WEEKLY WEB WATCH: WWW. - A handful of sites from boutique agencies stand out as excellent sources of information

Some months ago I was rather uncomplimentary in this column about the web sites of most of the top five PR agencies. A number of smaller, independent firms e-mailed and suggested I take a look at their sites.

Some months ago I was rather uncomplimentary in this column about the web sites of most of the top five PR agencies. A number of smaller, independent firms e-mailed and suggested I take a look at their sites.

Some months ago I was rather uncomplimentary in this column about

the web sites of most of the top five PR agencies. A number of smaller,

independent firms e-mailed and suggested I take a look at their

sites.



Of the dozen or so sites, there are three I rather like. That’s simply

because of the usefulness of the information on them, rather than any

particular exploitation of interactive features.



It is certainly a good idea to have a database of your clients’ press

releases on your site, along with things like downloadable photos of key

client executives, logos and corporate profiles. Surprisingly few PR

companies do this. However, the availability of this database can be

perceived by clients and the press as a significant enhancement in

service while saving you time on the phone with people who need to know

basic information.



The Lukaszewski Group’s site (www.e911.com) does none of these things.

It’s just a good brochure, not too filled with hype. But what makes it

potentially useful to clients and non-clients alike is an archive of

more than 50 issues of the company’s client newsletter, ’Executive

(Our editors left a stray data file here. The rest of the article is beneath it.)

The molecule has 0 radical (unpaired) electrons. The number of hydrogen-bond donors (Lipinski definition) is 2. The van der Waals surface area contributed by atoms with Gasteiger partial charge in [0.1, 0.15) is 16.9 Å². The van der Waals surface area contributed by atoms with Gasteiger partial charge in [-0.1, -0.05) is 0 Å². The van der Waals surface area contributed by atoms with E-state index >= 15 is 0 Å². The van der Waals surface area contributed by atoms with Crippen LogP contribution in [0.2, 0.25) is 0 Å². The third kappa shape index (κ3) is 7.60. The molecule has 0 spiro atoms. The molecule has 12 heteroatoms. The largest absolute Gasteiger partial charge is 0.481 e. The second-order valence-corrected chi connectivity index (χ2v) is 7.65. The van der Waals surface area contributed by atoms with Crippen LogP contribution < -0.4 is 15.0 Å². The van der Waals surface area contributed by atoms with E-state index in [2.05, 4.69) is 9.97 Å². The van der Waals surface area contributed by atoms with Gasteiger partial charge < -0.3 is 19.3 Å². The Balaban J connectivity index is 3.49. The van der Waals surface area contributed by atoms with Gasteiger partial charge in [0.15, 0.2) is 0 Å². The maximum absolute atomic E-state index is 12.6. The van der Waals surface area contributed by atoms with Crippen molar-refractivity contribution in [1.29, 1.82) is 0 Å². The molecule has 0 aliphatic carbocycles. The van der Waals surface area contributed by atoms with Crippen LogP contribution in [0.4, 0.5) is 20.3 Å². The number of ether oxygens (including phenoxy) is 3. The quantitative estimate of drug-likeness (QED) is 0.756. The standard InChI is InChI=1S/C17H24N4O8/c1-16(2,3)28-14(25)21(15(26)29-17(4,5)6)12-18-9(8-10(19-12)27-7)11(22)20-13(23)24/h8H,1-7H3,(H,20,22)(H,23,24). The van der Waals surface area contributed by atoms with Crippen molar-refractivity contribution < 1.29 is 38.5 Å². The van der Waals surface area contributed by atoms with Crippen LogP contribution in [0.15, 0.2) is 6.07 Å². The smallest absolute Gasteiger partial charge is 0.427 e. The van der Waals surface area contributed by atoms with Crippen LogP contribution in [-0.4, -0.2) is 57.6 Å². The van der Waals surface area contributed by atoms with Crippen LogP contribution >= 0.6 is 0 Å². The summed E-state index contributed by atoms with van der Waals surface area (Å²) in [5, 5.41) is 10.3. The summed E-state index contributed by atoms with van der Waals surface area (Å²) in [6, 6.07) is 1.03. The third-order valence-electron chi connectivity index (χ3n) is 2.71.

Actions.’ These, unlike many so-called ’newsletters’ I came across, are

more than just sales letters containing the PR firms’ latest deals and

products. Covering issues such as ’Avoiding the Starbucks Problem’ and

’Counteracting Anti-Corporate Activism on the Net,’ Lukaszewski creates

a real reason for its clients and others to come to the site.



Alan Weinkrantz & Company (www.weinkrantz.com), a small high-tech firm

based in Dallas, takes a different approach, focusing more on the

Internet as a resource. It has a useful listing of Web tools and sources

ranging from Marketing Research to Web Marketing and Tools for PR

Professionals. And it gives helpful descriptions of each site. Online-PR

(www.online-pr.com), a site run by Robert Marston & Associates, is

similar in content to the Weinkrantz one, offering lots of links, hints

and resources. It includes a big section on online PR, with helpful

forms and checklists. But it differs from the others in one important

respect. Where the others have the name of their PR firm owners

emblazoned across every page, there is very little here to indicate the

link with Robert Marston. There is of course a corporate site as well

(www.marstonpr.com). But it’s Online-PR which will help to establish the

firm’s authority and credibility.



I have bookmarked both the Weinkrantz and the Online-PR sites, and

expect to find them helpful in my own work.



- Stovin Hayter is editor of Revolution and can be reached at

stovin@revolution.haynet.com.



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